Senators Kirsten Gillibrand and Charles Schumer at a news conference...

Senators Kirsten Gillibrand and Charles Schumer at a news conference in Manhattan on Jan. 6, 2013. Credit: Charles Eckert

Both of New York's U.S. senators could find themselves thrust into new and perhaps diminished roles in Washington if Republicans win an upper-house majority in Tuesday's midterm elections.

Exactly how they'd adapt remains to be seen. But any shift between majority and minority status is bound to reshuffle the day-to-day dealings in any legislative body.

Both Charles Schumer and Kirsten Gillibrand are Democrats. Neither faces the voters tomorrow. Schumer is serving his third term through 2016, while Gillibrand, now in her first full elected term, could next run for re-election in 2018.

Schumer occupies a rung in the Senate hierarchy as party conference vice chairman. That's below Majority Leader Harry Reid of Nevada and Majority Whip Dick Durbin of Illinois. At 63, Schumer is seen as likely to continue in his role as message-crafter for the party caucus.

Before Democrats recouped the Senate majority in 2007, Schumer sought to frustrate the GOP's will on a few fronts -- and could be expected to do so again if his party falls back into the minority.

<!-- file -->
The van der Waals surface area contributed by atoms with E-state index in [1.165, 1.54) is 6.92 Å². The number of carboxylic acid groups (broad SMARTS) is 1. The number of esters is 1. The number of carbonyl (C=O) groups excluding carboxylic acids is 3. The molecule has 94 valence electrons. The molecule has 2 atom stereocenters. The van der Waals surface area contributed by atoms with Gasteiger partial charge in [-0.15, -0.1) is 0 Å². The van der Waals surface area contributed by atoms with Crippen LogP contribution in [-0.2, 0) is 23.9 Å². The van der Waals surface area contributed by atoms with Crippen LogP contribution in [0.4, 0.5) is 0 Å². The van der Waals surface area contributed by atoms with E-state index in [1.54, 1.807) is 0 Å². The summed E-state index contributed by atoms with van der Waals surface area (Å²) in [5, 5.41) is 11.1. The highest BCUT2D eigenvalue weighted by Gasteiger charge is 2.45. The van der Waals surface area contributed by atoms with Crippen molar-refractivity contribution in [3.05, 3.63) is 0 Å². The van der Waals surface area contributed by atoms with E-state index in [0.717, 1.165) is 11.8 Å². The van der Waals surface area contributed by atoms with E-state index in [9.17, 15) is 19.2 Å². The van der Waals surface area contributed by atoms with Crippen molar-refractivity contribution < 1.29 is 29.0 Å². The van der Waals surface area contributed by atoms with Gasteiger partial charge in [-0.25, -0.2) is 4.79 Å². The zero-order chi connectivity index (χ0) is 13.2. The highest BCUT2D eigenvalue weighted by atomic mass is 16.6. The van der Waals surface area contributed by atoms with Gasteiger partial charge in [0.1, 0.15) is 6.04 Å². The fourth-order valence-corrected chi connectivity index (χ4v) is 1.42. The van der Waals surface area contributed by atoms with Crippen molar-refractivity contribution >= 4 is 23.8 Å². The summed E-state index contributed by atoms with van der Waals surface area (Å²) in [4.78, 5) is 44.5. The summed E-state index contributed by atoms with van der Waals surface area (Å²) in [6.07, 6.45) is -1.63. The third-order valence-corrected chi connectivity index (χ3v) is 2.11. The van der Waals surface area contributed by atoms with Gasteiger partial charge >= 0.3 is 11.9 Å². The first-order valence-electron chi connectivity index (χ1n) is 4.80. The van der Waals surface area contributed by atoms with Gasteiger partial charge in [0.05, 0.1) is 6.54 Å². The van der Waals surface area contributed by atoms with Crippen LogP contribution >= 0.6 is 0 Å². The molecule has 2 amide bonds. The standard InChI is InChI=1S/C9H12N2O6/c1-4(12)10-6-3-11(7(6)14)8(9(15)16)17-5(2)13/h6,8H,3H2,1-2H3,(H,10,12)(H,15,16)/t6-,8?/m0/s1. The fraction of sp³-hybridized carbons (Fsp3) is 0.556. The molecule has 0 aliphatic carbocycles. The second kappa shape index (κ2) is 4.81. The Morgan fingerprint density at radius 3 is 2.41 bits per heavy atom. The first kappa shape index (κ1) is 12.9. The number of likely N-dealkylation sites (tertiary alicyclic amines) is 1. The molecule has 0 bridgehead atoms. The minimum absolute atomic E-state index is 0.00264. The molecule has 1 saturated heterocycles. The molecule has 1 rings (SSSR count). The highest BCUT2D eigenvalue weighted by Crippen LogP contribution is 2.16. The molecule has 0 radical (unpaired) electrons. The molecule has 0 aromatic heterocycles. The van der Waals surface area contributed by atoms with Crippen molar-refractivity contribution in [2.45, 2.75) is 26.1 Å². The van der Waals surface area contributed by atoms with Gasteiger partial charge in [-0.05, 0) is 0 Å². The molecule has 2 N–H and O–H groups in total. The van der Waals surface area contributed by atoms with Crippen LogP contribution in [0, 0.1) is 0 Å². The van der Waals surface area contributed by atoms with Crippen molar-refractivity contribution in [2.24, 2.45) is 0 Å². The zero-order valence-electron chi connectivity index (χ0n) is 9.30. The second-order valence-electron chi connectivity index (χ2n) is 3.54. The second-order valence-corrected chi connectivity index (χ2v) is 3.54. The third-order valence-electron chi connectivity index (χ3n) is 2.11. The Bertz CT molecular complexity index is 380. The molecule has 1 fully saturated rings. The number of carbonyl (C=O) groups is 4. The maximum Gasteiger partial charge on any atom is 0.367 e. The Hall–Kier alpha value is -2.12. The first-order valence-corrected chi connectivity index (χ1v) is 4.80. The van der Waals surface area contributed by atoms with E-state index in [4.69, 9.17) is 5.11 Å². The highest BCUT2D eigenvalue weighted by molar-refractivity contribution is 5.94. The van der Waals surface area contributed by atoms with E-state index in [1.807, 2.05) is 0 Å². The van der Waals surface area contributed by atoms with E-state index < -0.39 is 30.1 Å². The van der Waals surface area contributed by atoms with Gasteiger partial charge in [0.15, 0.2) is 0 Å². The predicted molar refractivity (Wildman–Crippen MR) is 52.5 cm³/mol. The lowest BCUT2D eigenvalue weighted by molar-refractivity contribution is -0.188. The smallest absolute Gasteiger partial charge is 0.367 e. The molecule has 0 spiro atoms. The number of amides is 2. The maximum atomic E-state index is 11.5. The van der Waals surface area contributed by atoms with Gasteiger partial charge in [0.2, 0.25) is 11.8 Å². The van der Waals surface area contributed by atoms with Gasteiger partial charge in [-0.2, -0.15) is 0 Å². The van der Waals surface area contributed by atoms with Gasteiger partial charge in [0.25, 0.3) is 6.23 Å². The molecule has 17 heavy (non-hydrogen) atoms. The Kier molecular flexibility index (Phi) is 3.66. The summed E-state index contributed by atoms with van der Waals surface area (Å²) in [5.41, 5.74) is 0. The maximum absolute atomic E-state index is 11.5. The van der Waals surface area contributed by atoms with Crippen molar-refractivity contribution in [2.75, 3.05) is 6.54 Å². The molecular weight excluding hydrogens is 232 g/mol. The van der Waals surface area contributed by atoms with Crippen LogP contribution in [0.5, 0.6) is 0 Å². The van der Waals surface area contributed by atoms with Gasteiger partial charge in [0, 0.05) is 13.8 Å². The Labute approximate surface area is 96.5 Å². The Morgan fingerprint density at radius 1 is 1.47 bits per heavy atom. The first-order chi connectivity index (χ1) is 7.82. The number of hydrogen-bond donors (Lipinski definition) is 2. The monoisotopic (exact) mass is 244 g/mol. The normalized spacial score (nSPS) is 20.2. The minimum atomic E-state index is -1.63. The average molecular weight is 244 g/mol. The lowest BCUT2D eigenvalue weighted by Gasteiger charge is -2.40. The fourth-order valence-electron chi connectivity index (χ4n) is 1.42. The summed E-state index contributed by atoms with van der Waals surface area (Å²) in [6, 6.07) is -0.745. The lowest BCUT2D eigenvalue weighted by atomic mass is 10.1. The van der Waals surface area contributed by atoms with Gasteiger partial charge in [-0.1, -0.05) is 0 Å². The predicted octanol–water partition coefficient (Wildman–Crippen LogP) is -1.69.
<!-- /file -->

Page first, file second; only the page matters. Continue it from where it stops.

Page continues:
In 2003, Schumer figured prominently in the successful opposition to confirming President George W. Bush's nominee Miguel Estrada for the U.S. Court of Appeals. The nomination was withdrawn amid a Democratic filibuster.

Expect Schumer to keep a high profile within the state's body politic regardless of how the national midterms turn. Recently, he has been hitting the campaign trail for Democratic legislative and local office candidates.

For her part, Gillibrand, 47, who's identifying herself with the drive to elect more female Democrats, can be counted on to keep touting the woman she succeeded as senator, Hillary Rodham Clinton.

At least, that is, for as long as Clinton is running or seen as running for president.

One platform for Gillibrand's fealty came last week in a panel discussion sponsored by EMILY's List, a liberal women's funding group. Gillibrand was quoted as calling Clinton "the strongest candidate the Democrats could field."

Should Democrats lose the Senate, both she and Schumer would undoubtedly take part in efforts to recoup it in 2016, when the next president is elected.

Talking points against the GOP have focused on warnings that the "Republican budget" would hurt the middle class, Medicare recipients, veterans, seniors and low-wage earners.

Expect to keep hearing them regardless of Tuesday's outcome.

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